Sunday, December 22, 2013

Pot calling kettle black comes to mind

The president of Bulgaria Rosen Plevneliev called for Cameron not play on people's fears and that it was up to mainstream politicians to fight those who played on people's fears at a time of economic trouble rather than be led by them.  “Are we in Great Britain today writing a history of a switch to isolation, nationalism and short-term political approaches?...Politicians should be ready to say the inconvenient truth and fight for unpleasant but necessary decisions which, in the short term, will bring our ratings down but, in the long term, preserve our values ... Let's make sure that what was done in the 20th century, those old-fashioned politics of building walls and iron curtains, will remain in the 20th century. We should learn from the mistakes of this century and understand that every one of us, no matter whether Bulgaria or Great Britain, is weak when he is isolated. The 21st century is about not building walls, but bringing them down, linking peoples, cultures, economies, industry."

11,000 refugees have arrived in Bulgaria from war-torn countries in Africa and the Middle East in the last two years,  Plevneliev said, adding "We might even be able to give a lesson to Great Britain. As a country that is not so rich and not so powerful, we are trying to understand not so much how many could come to Bulgaria but how we can integrate them."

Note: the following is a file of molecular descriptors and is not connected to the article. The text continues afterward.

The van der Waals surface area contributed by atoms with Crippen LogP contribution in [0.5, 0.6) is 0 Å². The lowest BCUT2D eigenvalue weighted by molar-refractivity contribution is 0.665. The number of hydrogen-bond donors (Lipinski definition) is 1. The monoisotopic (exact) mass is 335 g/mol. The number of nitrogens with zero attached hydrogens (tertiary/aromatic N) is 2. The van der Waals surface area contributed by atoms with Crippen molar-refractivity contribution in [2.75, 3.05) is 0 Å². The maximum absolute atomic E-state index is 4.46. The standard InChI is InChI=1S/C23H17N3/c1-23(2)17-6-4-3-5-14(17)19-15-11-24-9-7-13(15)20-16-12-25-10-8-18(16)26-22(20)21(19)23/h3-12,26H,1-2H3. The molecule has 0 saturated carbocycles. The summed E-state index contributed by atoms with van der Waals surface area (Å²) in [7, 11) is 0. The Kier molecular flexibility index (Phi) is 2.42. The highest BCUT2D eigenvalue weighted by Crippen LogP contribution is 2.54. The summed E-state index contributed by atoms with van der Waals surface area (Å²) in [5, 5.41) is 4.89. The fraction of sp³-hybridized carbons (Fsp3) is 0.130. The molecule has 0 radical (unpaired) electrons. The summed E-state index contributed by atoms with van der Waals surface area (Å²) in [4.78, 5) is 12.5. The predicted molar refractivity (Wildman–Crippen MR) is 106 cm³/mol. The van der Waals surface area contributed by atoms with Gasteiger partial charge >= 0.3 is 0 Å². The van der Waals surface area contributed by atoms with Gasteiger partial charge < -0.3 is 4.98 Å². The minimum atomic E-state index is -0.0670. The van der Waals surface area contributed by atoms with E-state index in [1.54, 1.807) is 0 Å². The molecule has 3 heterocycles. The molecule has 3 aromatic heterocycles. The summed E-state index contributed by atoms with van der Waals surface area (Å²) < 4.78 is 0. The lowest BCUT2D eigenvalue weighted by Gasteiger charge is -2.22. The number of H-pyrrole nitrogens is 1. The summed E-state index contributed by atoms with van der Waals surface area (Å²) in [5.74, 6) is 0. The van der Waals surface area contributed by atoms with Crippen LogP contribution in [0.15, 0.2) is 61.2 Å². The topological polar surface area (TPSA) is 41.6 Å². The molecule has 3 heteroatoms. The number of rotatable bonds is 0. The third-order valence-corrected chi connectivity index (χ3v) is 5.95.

Despite the president of Bulgaria’s well-meaning words, the conditions of the Syrian refugees in Bulgaria are dire. In a small town in Bulgaria, a refugee camp over 1,000 Syrians are crammed into housing meant for just 400. Many of them without electricity or hot water for weeks and many facing winter in Bulgarian army tents.

This is still Fortress Europe and the presence of some 5,000 Syrian refugees has become one of the biggest political issue in the poorest country in Europe.  Support for Ataka, an ultra-nationalist party, which has 23 seats in parliament, has doubled in the past two months. And on November 9th a new nationalist party was founded, promising to “clean up the country of this scum, these immigrants”.

The Bulgarian government is also building a controversial 33km (21-mile), 3-metre tall fence in the mountainous region of Elhovo, near the border with Turkey, where about 85% of the illegal immigrants are crossing.  “Introducing barriers, like fences or other deterrents, may lead people to undertake more dangerous crossings and further place the refugees at the mercy of smugglers,” says Adrian Edwards of the UNHCR. (  Last year Greece built a 10.5km barbed-wire fence at its border with Turkey.)  Says Tihomir Bezlov at the Centre for the Study of Democracy, in Sofia. “The main problem, as the experience with other borders shows, is that a wall cannot stop people who are ready to do anything.”

It is the task of all workers regardless of their place of birth to unite and present one front to the common enemy in the common struggle — the fight against against capitalism. The Socialist Party counters xenophobic propaganda by endeavouring to convince workers they will only be able to secure a decent life, free of fear of war and discrimination by the overthrow of capitalism and the building of a classless, socialist society.

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